Casimir Lewy Library Collection Development Policy
1.1. Philosophy is the study that aims to answer questions which are extremely general and in some sense 'ultimate', such as the nature of reality, the purpose of human existence, the basis of knowledge and the foundations of value. It also includes inquiring into, and evaluating, methods used to answer such questions. Cambridge University occupies a uniquely distinguished place in the development of recent philosophy. It was here in the early twentieth century, that Bertrand Russell, G E Moore, Ludwig Wittgenstein, Frank Ramsey and others, developed the analytic style of philosophy which is now prominent through much of the world. The Faculty of Philosophy at Cambridge retains a strong commitment to this analytic tradition, though this does not preclude active study and teaching of the history of philosophy from Plato to Heidegger, and of such subjects as aesthetics and political philosophy. The Faculty has a particular commitment to providing a rich and rewarding environment for the study of Philosophy. Its own Library holds an impressive collection of philosophy sources.
1.2. Purpose of the Collection:
The aim of the Casimir Lewy Library is to support taught courses at both undergraduate and graduate level, research students and academic visitors, alongside the supervisors and DoS who teach. The library collection extends well beyond philosophy itself to cover the interdisciplinary subjects related to philosophy taught and researched in the University.
The Library seeks to maintain and develop its collections in support of the present and future teaching and research activities of the Faculty within existing spatial constraints.
2. Aim of the Collection Development Policy
2.1. The aim of the Collection Development Policy is to provide a framework for the maintenance and development of the Casimir Lewy Library's collections, to indicate priorities, to establish selection criteria for the subjects, and to create a consistent and coherent basis for the future development of the collection.
3. Scope of the Collection Development Policy
3.1 The policy is an inclusive statement of aims. Implementation is dependent on the availability of resources.
3.2 The policy provides guidance to staff engaged in selection. It is not exhaustive in its provisions and not every item considered for acquisition will be unambiguously included or excluded by the policy. In the past much has depended on an individual's knowledge, experience, common sense or intuition and this will continue to be so. The collection development policy complements these qualities.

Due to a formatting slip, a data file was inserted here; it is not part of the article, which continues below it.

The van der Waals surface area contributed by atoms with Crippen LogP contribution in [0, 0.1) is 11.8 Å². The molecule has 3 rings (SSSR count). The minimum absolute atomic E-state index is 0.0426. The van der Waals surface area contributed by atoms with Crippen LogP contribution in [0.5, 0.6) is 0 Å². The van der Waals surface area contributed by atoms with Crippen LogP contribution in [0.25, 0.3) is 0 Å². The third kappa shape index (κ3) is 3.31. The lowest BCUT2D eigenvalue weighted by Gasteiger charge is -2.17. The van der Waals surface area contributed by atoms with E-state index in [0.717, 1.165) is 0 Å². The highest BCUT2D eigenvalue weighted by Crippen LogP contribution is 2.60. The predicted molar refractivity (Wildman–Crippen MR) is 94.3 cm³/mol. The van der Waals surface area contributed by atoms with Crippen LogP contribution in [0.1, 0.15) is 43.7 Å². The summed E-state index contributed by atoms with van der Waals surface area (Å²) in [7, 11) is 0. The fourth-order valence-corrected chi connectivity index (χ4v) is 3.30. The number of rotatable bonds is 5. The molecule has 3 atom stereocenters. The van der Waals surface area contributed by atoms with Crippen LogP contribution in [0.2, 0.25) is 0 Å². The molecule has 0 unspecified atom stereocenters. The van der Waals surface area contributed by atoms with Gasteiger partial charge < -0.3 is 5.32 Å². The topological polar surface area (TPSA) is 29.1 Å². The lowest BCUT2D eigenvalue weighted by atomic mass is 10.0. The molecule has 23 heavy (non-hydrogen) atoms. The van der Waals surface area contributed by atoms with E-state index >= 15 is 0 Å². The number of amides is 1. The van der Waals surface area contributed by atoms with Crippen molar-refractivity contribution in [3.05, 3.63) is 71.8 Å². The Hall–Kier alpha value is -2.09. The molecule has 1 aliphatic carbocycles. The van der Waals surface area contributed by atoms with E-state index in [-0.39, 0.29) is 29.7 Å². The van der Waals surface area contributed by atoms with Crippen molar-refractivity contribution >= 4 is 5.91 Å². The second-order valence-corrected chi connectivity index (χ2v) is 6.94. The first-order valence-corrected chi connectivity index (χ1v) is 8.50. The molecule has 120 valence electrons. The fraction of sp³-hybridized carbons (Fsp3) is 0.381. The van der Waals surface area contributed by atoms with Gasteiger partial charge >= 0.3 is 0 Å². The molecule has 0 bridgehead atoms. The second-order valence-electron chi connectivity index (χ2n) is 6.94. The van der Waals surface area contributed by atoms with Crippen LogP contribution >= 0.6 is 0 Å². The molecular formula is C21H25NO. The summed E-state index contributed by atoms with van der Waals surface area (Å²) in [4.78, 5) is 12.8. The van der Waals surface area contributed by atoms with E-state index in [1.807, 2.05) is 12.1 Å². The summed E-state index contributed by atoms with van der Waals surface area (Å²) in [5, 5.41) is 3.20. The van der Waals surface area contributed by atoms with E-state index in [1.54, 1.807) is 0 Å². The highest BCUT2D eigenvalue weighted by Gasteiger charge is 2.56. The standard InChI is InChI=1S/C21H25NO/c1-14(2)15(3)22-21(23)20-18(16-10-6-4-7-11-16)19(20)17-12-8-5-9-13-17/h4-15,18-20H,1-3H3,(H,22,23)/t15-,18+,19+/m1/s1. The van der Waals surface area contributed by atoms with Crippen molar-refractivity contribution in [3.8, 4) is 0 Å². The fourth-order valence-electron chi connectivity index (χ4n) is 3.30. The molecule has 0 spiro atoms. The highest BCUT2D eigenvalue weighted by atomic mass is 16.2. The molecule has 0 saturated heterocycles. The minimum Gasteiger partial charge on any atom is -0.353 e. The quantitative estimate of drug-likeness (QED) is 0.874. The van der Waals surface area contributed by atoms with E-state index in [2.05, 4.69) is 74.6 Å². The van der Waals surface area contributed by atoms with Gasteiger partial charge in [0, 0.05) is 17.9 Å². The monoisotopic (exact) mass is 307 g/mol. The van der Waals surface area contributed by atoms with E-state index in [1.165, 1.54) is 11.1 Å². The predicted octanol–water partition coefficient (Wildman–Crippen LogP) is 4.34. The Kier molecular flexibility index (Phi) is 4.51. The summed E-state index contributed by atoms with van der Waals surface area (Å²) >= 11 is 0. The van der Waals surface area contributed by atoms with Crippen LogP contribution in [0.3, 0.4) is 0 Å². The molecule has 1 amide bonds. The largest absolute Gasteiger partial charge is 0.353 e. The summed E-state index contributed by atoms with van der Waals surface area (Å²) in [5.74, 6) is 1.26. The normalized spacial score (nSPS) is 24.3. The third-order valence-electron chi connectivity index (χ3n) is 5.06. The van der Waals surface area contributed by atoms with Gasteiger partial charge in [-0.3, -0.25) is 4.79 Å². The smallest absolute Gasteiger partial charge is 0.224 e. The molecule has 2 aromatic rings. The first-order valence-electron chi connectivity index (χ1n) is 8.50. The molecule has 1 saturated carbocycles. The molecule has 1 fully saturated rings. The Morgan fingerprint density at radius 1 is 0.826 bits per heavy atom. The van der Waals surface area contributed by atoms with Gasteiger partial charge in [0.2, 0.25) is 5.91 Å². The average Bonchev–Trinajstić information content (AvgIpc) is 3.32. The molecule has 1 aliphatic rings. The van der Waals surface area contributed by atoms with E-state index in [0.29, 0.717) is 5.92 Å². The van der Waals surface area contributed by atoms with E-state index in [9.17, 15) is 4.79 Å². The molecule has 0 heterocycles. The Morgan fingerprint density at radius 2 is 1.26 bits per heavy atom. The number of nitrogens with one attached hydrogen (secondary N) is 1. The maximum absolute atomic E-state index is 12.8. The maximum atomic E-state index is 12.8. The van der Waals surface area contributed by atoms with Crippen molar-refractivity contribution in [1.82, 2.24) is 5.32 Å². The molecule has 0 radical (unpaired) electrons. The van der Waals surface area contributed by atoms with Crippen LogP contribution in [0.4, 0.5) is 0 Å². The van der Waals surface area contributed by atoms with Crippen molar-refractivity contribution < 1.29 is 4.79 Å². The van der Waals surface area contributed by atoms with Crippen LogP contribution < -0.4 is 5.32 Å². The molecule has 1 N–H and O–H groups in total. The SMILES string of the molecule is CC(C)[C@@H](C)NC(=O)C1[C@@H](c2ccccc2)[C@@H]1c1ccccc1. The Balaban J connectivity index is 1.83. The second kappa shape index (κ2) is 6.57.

3.3 It is intended to provide information to staff, suppliers and to readers about the principles on which the collections are acquired, to create an awareness of the objectives and to form the basis for future developments and modifications as circumstances require.
4. Recommendations and selection
4.1 Recommendations for stock are predominantly from the Faculty reading lists, direct requests from academics and from library users, and from material identified by library staff when scanning book catalogues, review materials and CIP information. Almost all requests by library users are accepted and, where recommendations are for out of print works, book searches are initiated.
4.2 In all instances request are weighed against the following criteria:
- Relevance to the teaching of the Philosophy Tripos
- Use and availability elsewhere (i.e. held elsewhere within the Cambridge University libraries or online, either freely available or through subscription)
4.3 Most purchases are made on the basis of the reputation of the author and/or the publisher (plus any other clues helping to determine its quality, level and depth of coverage).
5. Purchase of books
Books are acquired predominantly at the level of first degree but also in relation to one year graduate courses. Research level works are acquired based on relevant criteria (4.2).
5.1 Increasing interdisciplinarity affects access to resources across faculties and departments as a whole with a concomitant effect upon selection of subject materials for inclusion in the library.
6.1 Almost all books in the collection are in the English language unless a seminal work is only available in another language. Some original works are purchased in parallel texts, especially in German, French, Latin and ancient Greek.
6.2 Some donations of foreign material are added to the library stock. Library users who want to consult philosophical works in the original language, except for the few cases described earlier, have to rely on the University Library collection.
7. Categories of material
7.2 New editions
New editions of works already held in the library may be acquired, in particular if there has been a substantial revision, it has been some years since the previous edition or if the previous edition has been heavily used.
Reprints are not normally purchased if the original is already in stock and duplicate copies are not needed.
7.4 Hardbacks and paperbacks
Paperback editions are preferred if hardback versions are substantially more expensive. Hardbacks are bought when the difference in price is less than twice the cost of the paperback. Hardbacks are purchased without waiting for the paperback edition to be published if the book is an essential addition to the collection.
7.5 Rare Books
The library does not actively acquire rare books.
8. Reference works
Quick reference and substantial reference works such as encyclopaedias, dictionaries, compendiums and bibliographies are acquired for the Reference works section of the classification scheme. Large multi volume sets of encyclopedia will be purchased online only where available. The Library contributes to the University's subscription of the Routledge Encyclopedia of Philosophy.